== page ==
The osteopathic profession has long recognized the need to carry out research in order to improve clinical care. Osteopathic physicians have a particular obligation to carry out research in areas, such as osteopathic manipulative medicine (OMM), that are unique to osteopathic medicine. OMM is similar to manual therapy that is performed by other types of practitioners, but it has some distinctive characteristics. Osteopathic doctors also use OMM to treat infectious disease—not just musculoskeletal disorders.
In 2001, several osteopathic professional organizations agreed to jointly fund a national osteopathic research center at one of the osteopathic medical colleges. Five osteopathic colleges submitted research proposals in response to a request for applications. The University of North Texas Health Science Center (UNTHSC) was chosen to be the site for the Osteopathic Research Center (ORC) and was funded for four years with $1.1M. Between 2002 and 2007, the ORC received an additional $11M in research support from multiple sources including federal funds. With this support, it has made substantive contributions to science. These include oversight of the recently completed four-year, $1.5M multicenter study on the efficacy of OMM as a treatment for pneumonia in the elderly and a three-year, $1.9M National Institutes of Health–funded developmental research center to perform mechanistic studies of some OMM actions.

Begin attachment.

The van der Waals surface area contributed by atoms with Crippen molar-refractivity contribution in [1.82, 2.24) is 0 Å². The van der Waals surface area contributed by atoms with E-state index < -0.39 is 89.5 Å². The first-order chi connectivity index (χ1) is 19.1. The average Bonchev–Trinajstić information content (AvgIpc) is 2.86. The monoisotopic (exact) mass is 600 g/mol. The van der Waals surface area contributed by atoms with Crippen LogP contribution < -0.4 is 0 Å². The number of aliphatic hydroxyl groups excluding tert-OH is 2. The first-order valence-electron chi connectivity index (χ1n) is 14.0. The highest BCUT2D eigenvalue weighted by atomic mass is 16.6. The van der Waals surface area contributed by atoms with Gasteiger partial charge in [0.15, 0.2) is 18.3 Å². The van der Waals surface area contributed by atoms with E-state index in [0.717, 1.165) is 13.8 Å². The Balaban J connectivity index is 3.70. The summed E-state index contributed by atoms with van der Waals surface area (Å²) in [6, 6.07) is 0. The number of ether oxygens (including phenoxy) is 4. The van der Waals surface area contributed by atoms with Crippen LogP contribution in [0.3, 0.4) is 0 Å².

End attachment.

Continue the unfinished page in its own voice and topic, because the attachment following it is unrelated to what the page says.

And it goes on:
The authors discuss the long-term costs, benefits, and sustainability of the national ORC at UNTHSC in the contexts of research accomplished, the training of new medical osteopathic researchers, and an effort to develop other successful regional osteopathic research centers.
Dr. Stoll is associate professor and chair, Department of Osteopathic Manipulative Medicine, Texas College of Osteopathic Medicine, University of North Texas Health Science Center, Fort Worth, Texas.
Dr. McCormick is University Distinguished Professor, Department of Biochemistry and Molecular Biology, and associate dean for research, College of Osteopathic Medicine, Michigan State University, East Lansing, Michigan.
Dr. Degenhardt is assistant vice president and director, AT Still Research Institute, AT Still University, Kirksville, Missouri.
Dr. Hahn was professor and dean, Texas College of Osteopathic Medicine, University of North Texas Health Science Center, Fort Worth, Texas. He is now Scholar-in-Residence at both the American Association of Colleges of Osteopathic Medicine, Chevy Chase, Maryland, and the Association of American Medical Colleges, Washington, D.C.
Correspondence should be addressed to Dr. Stoll, Department of Osteopathic Manipulative Medicine, University of North Texas Health Science Center, 3500 Camp Bowie Boulevard, Fort Worth, Texas 76107; telephone: (817) 735-0633; e-mail: (firstname.lastname@example.org).